Today, I continue to blog from the Black Hat Convention.
One of the things I heard a lot about at the conference was how NFC will soon be coming to a phone near me… complete with all the wonders of mobile payments, data exchanges and simplified Wi-FI.
It all sounded pretty good until Charlie Miller, a very well-known security expert, demonstrated a way to use NFC to hijack an Android smartphone.
But what are the implications of an NFC attack? Will it throw a monkey wrench into mobile payment plans? How practical is it for hackers?
NFC is RFID-based—the same kind of technology used in contactless hotel card keys—which means it requires close proximity (i.e., 10 centimeters) to work, and data rates are slow. But, when the whole point of NFC is the willful exchange of information with the wave of your phone, you start to realize the potential for widespread damage. Mr. Miller showed how this could be (and was in a live demo) done by placing an NFC tag to an otherwise legitimate NFC device. The tag instructed the mobile device to switch on Bluetooth, resulting in the unauthorized sending of data via the mobile phone to a nearby PC. The ease with which Mr. Miller was able to do this was rather unsettling, especially when he then demonstrated making a call from the PC and sending an SMS using the bluetooth connection.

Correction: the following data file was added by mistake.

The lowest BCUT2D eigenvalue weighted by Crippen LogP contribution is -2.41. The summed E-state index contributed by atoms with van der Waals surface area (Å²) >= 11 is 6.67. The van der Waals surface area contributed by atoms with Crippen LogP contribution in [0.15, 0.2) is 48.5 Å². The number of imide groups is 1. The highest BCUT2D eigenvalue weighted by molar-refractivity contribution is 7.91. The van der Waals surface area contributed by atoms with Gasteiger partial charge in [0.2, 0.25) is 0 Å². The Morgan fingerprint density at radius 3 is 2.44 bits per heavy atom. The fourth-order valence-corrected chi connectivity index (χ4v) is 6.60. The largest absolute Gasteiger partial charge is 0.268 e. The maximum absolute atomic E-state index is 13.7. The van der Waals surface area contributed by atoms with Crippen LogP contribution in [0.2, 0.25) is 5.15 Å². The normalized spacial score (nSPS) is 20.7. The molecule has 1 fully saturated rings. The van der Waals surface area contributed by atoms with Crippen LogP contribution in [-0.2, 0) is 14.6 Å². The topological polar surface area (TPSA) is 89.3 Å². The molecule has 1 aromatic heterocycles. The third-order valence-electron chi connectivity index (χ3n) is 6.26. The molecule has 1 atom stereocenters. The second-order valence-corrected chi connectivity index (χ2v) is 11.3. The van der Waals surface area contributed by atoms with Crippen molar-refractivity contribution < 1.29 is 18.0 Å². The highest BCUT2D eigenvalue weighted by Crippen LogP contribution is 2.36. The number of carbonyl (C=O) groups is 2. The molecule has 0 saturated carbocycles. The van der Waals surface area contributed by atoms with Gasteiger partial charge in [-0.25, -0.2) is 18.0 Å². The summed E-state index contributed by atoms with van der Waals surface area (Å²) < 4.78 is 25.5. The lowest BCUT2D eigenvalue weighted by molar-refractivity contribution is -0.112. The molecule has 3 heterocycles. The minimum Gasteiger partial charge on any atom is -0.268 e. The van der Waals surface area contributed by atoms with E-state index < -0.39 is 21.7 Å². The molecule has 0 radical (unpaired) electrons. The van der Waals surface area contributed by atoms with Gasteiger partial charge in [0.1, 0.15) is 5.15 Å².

If there’s anything Mr. Miller reminds us, it’s the ease with which hackers have a way of exploiting certain technologies meant for good… for bad. Android Beam, for instance, allows users to instantly share information with each other just by touching phones. But hackers could use that same wireless conduit to emit an attack. As its only the sender that is required to confirm the exchange, the receiving phone could then be instructed to do things that gives the sender control.
While Mr. Miller makes me wonder if NFC is truly ready for prime time, my money’s on the good guys in the long run. Perhaps the solution is as simple as requiring the user to confirm the connection and the sending/receiving of data. Perhaps it’s users becoming more sophisticated in their own use of NFC as they become better acquainted with the technology.
Time will tell.